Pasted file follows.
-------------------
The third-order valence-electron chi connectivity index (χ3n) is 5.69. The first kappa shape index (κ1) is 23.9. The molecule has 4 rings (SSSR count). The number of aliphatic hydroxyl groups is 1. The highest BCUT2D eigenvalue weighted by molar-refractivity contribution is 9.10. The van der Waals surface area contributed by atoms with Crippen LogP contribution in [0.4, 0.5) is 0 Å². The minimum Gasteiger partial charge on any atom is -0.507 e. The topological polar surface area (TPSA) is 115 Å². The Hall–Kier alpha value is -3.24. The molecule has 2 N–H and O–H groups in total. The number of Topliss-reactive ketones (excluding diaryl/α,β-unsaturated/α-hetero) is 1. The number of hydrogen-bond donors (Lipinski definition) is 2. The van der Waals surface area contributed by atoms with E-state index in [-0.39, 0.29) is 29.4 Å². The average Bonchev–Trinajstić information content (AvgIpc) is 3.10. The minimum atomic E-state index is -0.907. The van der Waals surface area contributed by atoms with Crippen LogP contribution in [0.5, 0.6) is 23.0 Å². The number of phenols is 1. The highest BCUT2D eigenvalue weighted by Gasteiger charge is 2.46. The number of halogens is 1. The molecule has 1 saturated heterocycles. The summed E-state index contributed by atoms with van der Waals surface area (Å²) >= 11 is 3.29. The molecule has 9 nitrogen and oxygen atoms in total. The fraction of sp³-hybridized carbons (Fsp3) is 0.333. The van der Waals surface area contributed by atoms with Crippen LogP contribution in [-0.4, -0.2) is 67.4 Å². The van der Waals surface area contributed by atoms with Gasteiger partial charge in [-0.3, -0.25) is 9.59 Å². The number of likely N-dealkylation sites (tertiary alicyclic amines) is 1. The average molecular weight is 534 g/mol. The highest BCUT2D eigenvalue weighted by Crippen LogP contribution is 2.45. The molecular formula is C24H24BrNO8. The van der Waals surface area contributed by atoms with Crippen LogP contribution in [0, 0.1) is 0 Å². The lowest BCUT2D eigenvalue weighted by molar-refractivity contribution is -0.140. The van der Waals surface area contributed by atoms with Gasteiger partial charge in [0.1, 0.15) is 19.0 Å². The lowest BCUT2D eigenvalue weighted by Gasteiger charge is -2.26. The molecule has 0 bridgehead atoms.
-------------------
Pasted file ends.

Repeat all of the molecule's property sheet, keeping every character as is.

The third-order valence-electron chi connectivity index (χ3n) is 5.69. The first kappa shape index (κ1) is 23.9. The molecule has 4 rings (SSSR count). The number of aliphatic hydroxyl groups is 1. The highest BCUT2D eigenvalue weighted by molar-refractivity contribution is 9.10. The van der Waals surface area contributed by atoms with Crippen LogP contribution in [0.4, 0.5) is 0 Å². The minimum Gasteiger partial charge on any atom is -0.507 e. The topological polar surface area (TPSA) is 115 Å². The Hall–Kier alpha value is -3.24. The molecule has 2 N–H and O–H groups in total. The number of Topliss-reactive ketones (excluding diaryl/α,β-unsaturated/α-hetero) is 1. The number of hydrogen-bond donors (Lipinski definition) is 2. The van der Waals surface area contributed by atoms with E-state index in [-0.39, 0.29) is 29.4 Å². The average Bonchev–Trinajstić information content (AvgIpc) is 3.10. The minimum atomic E-state index is -0.907. The van der Waals surface area contributed by atoms with Crippen LogP contribution in [0.5, 0.6) is 23.0 Å². The number of phenols is 1. The highest BCUT2D eigenvalue weighted by Gasteiger charge is 2.46. The number of halogens is 1. The molecule has 1 saturated heterocycles. The summed E-state index contributed by atoms with van der Waals surface area (Å²) >= 11 is 3.29. The molecule has 9 nitrogen and oxygen atoms in total. The fraction of sp³-hybridized carbons (Fsp3) is 0.333. The van der Waals surface area contributed by atoms with Crippen LogP contribution in [-0.4, -0.2) is 67.4 Å². The van der Waals surface area contributed by atoms with Gasteiger partial charge in [-0.3, -0.25) is 9.59 Å². The number of likely N-dealkylation sites (tertiary alicyclic amines) is 1. The average molecular weight is 534 g/mol. The highest BCUT2D eigenvalue weighted by Crippen LogP contribution is 2.45. The molecular formula is C24H24BrNO8. The van der Waals surface area contributed by atoms with Crippen LogP contribution in [0, 0.1) is 0 Å². The lowest BCUT2D eigenvalue weighted by molar-refractivity contribution is -0.140. The van der Waals surface area contributed by atoms with Gasteiger partial charge in [0.1, 0.15) is 19.0 Å². The lowest BCUT2D eigenvalue weighted by Gasteiger charge is -2.26. The molecule has 0 bridgehead atoms.